Just when you get mature enough to convince yourself that people don't really think the things you think they think about you, you find out that someone does.
They mean well, I know. They only want the best for my kids. But, you see, so do I.
Here's the thing. I fall into the old school philosophy of parenting. Let them fail. I know it is a hard concept for us GenXers and beyond, but kids need to fail. If you never fail as a kid when the failures, though hard, aren't life threatening, how can we expect them to handle it when they fail at something in college or in the workplace? "Mom, can you come talk to my prof for me? I failed an exam and it is totally unfair!" "did you study?" "Well, no, there was this party, but the test was a lot harder than I expected!"
So, call me a freak, I let my daughter go to school in dress shoes all week because she misplaced her tennis shoes. I've made shoes easy in my home. Just inside the door we have a shoe rack. If, when they take off their shoes they put them in the shoe rack, they would know where they are. When they don't find their shoes there, they act all innocent like someone moved them. It is ridiculous. It is also a battle I'm tired of fighting so if they can't find their shoes, they have to go out in whatever shoes they can find. Dress shoes, sandals in the winter (with socks), whatever.
So yesterday, one of Princess's teachers pulled me aside and encouraged me to get Princess some real shoes so that she doesn't slip around at recess. I told her that she had some. She looked at me confused. I said that she'd misplaced them and we were learning a lesson. Teacher looked peeved, said, "Well..." but let it go.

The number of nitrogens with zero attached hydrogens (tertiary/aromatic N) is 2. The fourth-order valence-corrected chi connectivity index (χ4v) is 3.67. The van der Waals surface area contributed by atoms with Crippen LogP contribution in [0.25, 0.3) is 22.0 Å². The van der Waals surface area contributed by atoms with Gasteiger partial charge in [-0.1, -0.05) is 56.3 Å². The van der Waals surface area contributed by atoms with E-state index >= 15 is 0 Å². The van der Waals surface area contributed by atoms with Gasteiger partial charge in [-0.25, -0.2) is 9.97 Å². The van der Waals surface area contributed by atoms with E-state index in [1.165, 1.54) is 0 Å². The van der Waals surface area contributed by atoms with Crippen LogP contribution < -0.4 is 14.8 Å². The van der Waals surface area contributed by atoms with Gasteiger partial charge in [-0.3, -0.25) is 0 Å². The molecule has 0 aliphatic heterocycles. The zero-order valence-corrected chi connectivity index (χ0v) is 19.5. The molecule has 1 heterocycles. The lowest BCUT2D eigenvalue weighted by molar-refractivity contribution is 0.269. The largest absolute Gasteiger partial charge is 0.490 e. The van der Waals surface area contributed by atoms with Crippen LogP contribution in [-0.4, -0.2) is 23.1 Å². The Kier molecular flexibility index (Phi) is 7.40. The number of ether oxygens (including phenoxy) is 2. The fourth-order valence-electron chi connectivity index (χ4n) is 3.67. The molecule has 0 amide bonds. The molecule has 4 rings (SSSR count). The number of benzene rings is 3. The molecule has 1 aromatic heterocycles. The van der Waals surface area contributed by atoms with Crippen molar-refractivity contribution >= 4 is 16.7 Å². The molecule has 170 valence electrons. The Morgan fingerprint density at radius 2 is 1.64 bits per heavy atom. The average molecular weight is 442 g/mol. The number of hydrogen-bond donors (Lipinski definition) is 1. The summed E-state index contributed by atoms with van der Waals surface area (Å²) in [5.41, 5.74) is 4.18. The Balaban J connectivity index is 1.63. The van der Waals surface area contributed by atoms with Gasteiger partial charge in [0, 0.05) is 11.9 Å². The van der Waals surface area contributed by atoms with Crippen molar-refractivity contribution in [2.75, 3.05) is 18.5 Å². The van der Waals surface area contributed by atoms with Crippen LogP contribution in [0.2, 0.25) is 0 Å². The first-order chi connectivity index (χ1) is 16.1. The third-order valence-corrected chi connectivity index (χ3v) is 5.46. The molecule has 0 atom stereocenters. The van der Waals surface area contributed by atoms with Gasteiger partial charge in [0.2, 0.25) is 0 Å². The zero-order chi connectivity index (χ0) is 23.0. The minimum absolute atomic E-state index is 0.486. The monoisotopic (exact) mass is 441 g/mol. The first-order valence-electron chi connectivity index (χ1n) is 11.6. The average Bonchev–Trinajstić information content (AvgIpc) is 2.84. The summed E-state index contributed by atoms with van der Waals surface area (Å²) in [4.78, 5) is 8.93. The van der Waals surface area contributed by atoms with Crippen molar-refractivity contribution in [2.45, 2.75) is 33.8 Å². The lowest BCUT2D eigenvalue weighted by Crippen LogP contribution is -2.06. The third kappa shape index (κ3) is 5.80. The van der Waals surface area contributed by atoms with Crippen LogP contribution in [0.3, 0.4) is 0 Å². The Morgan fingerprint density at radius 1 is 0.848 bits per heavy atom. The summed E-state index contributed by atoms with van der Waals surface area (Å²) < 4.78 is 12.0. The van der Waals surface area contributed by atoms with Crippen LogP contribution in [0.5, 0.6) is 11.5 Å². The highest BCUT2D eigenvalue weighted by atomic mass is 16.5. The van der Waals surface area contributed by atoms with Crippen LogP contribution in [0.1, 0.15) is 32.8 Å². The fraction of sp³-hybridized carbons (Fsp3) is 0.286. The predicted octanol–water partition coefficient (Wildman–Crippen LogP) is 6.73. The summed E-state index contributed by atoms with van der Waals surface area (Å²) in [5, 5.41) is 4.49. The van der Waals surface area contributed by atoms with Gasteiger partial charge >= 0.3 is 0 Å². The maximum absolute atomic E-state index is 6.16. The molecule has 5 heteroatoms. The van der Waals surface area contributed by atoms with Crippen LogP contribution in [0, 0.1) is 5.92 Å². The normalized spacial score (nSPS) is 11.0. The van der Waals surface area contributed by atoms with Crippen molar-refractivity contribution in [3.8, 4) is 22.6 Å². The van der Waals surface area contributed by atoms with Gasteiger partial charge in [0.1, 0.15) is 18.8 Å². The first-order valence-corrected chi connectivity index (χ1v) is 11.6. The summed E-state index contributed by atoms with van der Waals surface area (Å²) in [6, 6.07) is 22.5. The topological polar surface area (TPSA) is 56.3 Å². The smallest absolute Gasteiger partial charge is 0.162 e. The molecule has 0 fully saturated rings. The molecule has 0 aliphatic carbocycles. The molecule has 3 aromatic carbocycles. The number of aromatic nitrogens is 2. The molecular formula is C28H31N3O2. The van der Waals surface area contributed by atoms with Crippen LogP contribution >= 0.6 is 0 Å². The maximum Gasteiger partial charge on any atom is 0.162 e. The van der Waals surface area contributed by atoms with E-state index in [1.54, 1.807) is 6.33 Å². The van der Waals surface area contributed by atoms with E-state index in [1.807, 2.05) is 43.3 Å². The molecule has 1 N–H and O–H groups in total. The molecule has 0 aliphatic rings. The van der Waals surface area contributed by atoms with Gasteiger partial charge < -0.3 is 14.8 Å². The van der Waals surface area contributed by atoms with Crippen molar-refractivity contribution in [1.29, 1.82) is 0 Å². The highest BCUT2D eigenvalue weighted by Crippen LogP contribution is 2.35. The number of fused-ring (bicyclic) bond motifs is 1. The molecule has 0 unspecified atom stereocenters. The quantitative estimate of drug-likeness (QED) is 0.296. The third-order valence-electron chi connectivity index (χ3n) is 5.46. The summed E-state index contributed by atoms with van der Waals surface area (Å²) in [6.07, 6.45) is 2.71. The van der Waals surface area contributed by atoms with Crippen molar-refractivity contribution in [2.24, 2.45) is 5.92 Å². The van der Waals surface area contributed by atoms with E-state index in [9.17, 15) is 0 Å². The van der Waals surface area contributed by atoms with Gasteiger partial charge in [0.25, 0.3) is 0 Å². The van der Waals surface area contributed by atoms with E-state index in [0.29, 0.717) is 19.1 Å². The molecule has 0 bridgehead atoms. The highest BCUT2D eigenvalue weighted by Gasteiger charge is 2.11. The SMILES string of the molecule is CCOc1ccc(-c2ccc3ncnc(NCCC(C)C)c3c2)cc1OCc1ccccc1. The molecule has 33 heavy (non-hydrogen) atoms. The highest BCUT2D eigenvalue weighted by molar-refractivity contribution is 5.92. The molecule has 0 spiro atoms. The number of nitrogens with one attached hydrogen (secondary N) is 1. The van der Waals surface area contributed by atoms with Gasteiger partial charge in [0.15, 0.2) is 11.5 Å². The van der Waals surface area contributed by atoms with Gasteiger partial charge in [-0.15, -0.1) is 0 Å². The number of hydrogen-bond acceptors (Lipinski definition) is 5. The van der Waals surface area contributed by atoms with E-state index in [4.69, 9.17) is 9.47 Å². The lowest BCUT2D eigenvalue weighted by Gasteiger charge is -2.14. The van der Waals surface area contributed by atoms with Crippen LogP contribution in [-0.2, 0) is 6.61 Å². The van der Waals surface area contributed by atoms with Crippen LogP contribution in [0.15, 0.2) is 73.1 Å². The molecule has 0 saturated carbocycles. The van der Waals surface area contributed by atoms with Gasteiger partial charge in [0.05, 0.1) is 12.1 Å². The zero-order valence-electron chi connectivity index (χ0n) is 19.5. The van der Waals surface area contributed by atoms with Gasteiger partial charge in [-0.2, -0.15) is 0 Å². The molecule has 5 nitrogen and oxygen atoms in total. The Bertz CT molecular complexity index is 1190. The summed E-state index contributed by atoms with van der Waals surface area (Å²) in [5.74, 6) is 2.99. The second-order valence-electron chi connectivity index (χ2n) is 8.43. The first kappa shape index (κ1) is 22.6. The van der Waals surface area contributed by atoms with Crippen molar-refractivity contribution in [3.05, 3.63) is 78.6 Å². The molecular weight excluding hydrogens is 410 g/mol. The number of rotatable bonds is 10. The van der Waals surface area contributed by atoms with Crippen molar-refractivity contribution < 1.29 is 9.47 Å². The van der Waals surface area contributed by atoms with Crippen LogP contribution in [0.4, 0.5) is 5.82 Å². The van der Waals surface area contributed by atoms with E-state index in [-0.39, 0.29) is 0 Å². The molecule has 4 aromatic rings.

This is the second time she's jumped on the "Jamie, you aren't parenting Princess correctly" bandwagon. She thinks that Princess is being neglected. I know that Princess thinks she is being neglected, but what child doesn't? She gets just as many hugs, just as many kudos, she is just as welcome in our bed for snuggles come sunrise, she has just as many clothes (actually many, many more), she is fed just as well, and complimented just as much. She just wants more. (I need to read the five love languages for kids book because her love tank seems like a bottomless pit.)
I know that I'm not giving my kids all that they need right now. I don't have all I need right now so I have not enough to give. But I'm trying and the comments from someone who thinks she knows us and our situation, but really only sees my kids four hours a week and never sees us as a family needs to step off.
Princess has TWO pair of tennis shoes. If she has misplaced both of them, this is my fault how? Am I really supposed to go out and buy her a third pair? You have got to be kidding me. And do I really seem like the type of person who has hours in my day to comb the house to find a pair of shoes? If they aren't where they are supposed to be it is not my problem. (BTW, yesterday I found both pair. One was in the toy box, one was single shoe by the door, second shoe at the bottom of the stairs.)
But apparently it is. What gets me about this is that this is a person from a generation I would expect to applaud that type of parenting.
I try to keep their failures little and manageable. If they refuse to study for their spelling tests, I let them get their b's. If they refuse to wear a jacket I send them out cold (though I have stashed a jacket in their lockers so that when they decide they are cold, they can put one on). If they lollygag in the mornings they get to school late. These are things they need to learn to be responsible for.
Unfortunately no one parents like this anymore. Or so I'm led to believe.
And in case anyone is interested, this book is where I got a lot of my philosophy. Or it confirmed a lot of my philosophy. Not all of it, because it is totally secular, but it is still excellent.